Keywords: Hinduism, Women, Karwa Chauth, Festivals, Patriarchy.
Karnataka is famous for Sandalwood, and this is best projected in the state's own Mysore Sandal Soap. This golden, fragrant soap that is rich with the goodness of Sandalwood, has a rather fascinating history behind it, and it is not for cosmetic benefit at all.
Mysore Sandal Soap, surprisingly, was not created by anyone interested in the beauty benefits of soap or its cosmetic value. Instead, it was created by Maharaja Krishna Raja Wodeyar IV and Mokshagundam Visvesvaraya, the Diwan of Mysore.
Post-World War I, there was too much sandalwood lying around and the state did not know what to do with it. This excess stock was a result of the halted export to the other princely states. In 1916, the birth of the Sandalwood soap beloved to Karnataka came from an idea that the Maharaja received because of this wood.
He was gifted a set of soaps made from sandalwood oils, and he was extremely impressed with this. He decided to make soaps that represented the essence of the state. He discussed this idea with his Diwan, Visvesvaraya, who immediately backed him up. They began to experiment the making of soaps in collaboration with Indian Institute of Science.
Msore Sandal Soap is the only one with an oval shape that has not changed since 1916 Photo credit: Wikimedia commons
One of the students who worked on this process, Sosale Garalapuri Shastry showed great talent and was sent to England, to learn how to make soaps. He later came to be known as Soap Shastry. His work helped to standardise procedures, and the government factory that makes Mysore Sandal Soap was set up.
Shastry also designed the packaging box and gave the soap a unique shape. Soaps at that time were only rectangular bars. Mysore Sandal is the only oval soap that is embellished both inside and outside. Shastry intended for it to look like a jewellery box.
Every box of Mysore Sandal Soap has the inscription, 'Srigandadha Tavarinida' which means, "from the maternal home of the sandalwood". It is the only soap made from pure sandalwood oil, and bears the emblem of the sharaba, a creature with the body of a lion and head of an elephant.
The Maharaja's initial intent behind the soap was to reach the goodness of sandalwood to as many people as possible, and through men like Visvesvaraya and Shastry, it was made possible. The Mysore Sandal Soap is still one of the most organic soap and perhaps the only one that represents the culture of an entire state.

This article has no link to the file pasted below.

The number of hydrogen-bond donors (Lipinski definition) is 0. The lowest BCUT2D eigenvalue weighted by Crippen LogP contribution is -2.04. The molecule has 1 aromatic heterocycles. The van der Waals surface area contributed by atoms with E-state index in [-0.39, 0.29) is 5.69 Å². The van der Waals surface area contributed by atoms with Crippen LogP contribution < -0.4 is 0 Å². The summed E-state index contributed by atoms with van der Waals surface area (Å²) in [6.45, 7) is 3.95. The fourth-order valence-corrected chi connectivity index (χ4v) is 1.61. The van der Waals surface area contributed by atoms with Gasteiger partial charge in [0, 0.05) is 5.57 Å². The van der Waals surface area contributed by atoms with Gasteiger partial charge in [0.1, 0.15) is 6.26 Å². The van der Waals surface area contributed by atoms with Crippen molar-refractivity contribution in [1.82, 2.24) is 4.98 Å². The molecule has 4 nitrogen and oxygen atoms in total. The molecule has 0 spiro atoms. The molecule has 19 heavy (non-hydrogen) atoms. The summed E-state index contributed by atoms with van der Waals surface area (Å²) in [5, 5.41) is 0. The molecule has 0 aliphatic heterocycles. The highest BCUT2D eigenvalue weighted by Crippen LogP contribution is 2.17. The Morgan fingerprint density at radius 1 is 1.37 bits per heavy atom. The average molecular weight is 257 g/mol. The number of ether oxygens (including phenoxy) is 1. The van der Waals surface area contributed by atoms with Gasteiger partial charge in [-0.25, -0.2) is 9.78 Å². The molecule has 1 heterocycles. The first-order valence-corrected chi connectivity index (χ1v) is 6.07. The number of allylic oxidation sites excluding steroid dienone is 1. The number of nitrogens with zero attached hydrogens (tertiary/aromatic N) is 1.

Keywords: Mysore Sandal Soap, Sandalwood, History, Shastry, Visvesvaraya
The new medical colleges being opened in Uttar Pradesh will be named after saints and sages.
The state government has issued an order naming four district hospitals that are being converted into medical colleges.
These district hospitals are in Bijnor, Fatehpur, Chandauli, and Siddharth Nagar.
The Bijnor medical college has been named after Mahatma Vidur, a philosopher during the Mahabharata era and uncle of the Pandavas and Kauravas.
The Chandauli medical college has been named after Baba Keenaram, said to be the founder of the Aghori sect.
The Siddharth Nagar district hospital will be called Madhav Prasad Tripathi Medical College after the BJP politician from the region. Tripathi, popularly known as Madhav Babu, was also the first Uttar Pradesh BJP chief. He was elected MP from Domariyaganj in 1977, besides being two times Jan Sangh MLA and also a member of the UP legislative council.
The Fatehpur hospital has been named Amar Shaheed Jodha Singh Ataiya Thakur Dariyawn Singh Medical College, after the freedom fighter of 1857.
It is said that he was among the first to use Guerrilla warfare against the British, as taught by freedom fighter Tatya Tope.
Meanwhile, according to official sources, the medical college in Deoria will be named after Maharishi Devraha Baba and the medical college of Ghazipur in the name of Maharishi Vishwamitra.
The medical college of Mirzapur will be in the name of Maa Vindhyavasini, the medical college of Pratapgarh in the name of Dr. Sonelal Patel and the medical college of Etah will be named after Veerangana Avantibai Lodhi. (IANS/JB)
Keywords: Medical Colleges, Uttar Pradesh, Yogi Adityanath, India, Politics